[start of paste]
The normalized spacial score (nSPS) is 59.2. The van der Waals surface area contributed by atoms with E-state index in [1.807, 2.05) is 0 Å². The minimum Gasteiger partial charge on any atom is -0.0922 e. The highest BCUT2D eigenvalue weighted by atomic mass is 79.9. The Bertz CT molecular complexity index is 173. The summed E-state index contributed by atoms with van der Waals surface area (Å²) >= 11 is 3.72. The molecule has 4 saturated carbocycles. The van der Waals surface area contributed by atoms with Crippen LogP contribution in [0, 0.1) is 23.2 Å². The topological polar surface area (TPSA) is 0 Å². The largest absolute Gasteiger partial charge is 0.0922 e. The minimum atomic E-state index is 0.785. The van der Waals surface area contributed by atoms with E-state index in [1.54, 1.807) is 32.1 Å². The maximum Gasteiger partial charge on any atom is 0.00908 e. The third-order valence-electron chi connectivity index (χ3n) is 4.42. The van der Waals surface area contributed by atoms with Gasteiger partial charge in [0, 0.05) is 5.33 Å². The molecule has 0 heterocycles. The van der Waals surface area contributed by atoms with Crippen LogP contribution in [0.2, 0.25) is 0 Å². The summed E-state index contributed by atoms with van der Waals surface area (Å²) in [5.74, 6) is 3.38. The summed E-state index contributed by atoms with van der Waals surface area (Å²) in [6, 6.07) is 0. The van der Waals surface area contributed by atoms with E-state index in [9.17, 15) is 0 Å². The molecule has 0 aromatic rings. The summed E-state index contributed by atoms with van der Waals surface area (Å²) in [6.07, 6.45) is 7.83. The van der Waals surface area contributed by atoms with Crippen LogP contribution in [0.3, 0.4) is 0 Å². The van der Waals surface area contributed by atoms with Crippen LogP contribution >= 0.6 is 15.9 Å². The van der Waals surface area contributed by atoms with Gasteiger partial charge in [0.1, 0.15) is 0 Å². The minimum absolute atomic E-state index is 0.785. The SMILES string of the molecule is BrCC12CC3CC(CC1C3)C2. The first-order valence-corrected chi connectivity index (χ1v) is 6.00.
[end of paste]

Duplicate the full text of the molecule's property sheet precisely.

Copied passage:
The normalized spacial score (nSPS) is 59.2. The van der Waals surface area contributed by atoms with E-state index in [1.807, 2.05) is 0 Å². The minimum Gasteiger partial charge on any atom is -0.0922 e. The highest BCUT2D eigenvalue weighted by atomic mass is 79.9. The Bertz CT molecular complexity index is 173. The summed E-state index contributed by atoms with van der Waals surface area (Å²) >= 11 is 3.72. The molecule has 4 saturated carbocycles. The van der Waals surface area contributed by atoms with Crippen LogP contribution in [0, 0.1) is 23.2 Å². The topological polar surface area (TPSA) is 0 Å². The largest absolute Gasteiger partial charge is 0.0922 e. The minimum atomic E-state index is 0.785. The van der Waals surface area contributed by atoms with E-state index in [1.54, 1.807) is 32.1 Å². The maximum Gasteiger partial charge on any atom is 0.00908 e. The third-order valence-electron chi connectivity index (χ3n) is 4.42. The van der Waals surface area contributed by atoms with Gasteiger partial charge in [0, 0.05) is 5.33 Å². The molecule has 0 heterocycles. The van der Waals surface area contributed by atoms with Crippen LogP contribution in [0.2, 0.25) is 0 Å². The summed E-state index contributed by atoms with van der Waals surface area (Å²) in [5.74, 6) is 3.38. The summed E-state index contributed by atoms with van der Waals surface area (Å²) in [6, 6.07) is 0. The van der Waals surface area contributed by atoms with E-state index in [9.17, 15) is 0 Å². The molecule has 0 aromatic rings. The summed E-state index contributed by atoms with van der Waals surface area (Å²) in [6.07, 6.45) is 7.83. The van der Waals surface area contributed by atoms with Crippen LogP contribution in [0.3, 0.4) is 0 Å². The van der Waals surface area contributed by atoms with Crippen LogP contribution >= 0.6 is 15.9 Å². The van der Waals surface area contributed by atoms with Gasteiger partial charge in [0.1, 0.15) is 0 Å². The minimum absolute atomic E-state index is 0.785. The SMILES string of the molecule is BrCC12CC3CC(CC1C3)C2. The first-order valence-corrected chi connectivity index (χ1v) is 6.00.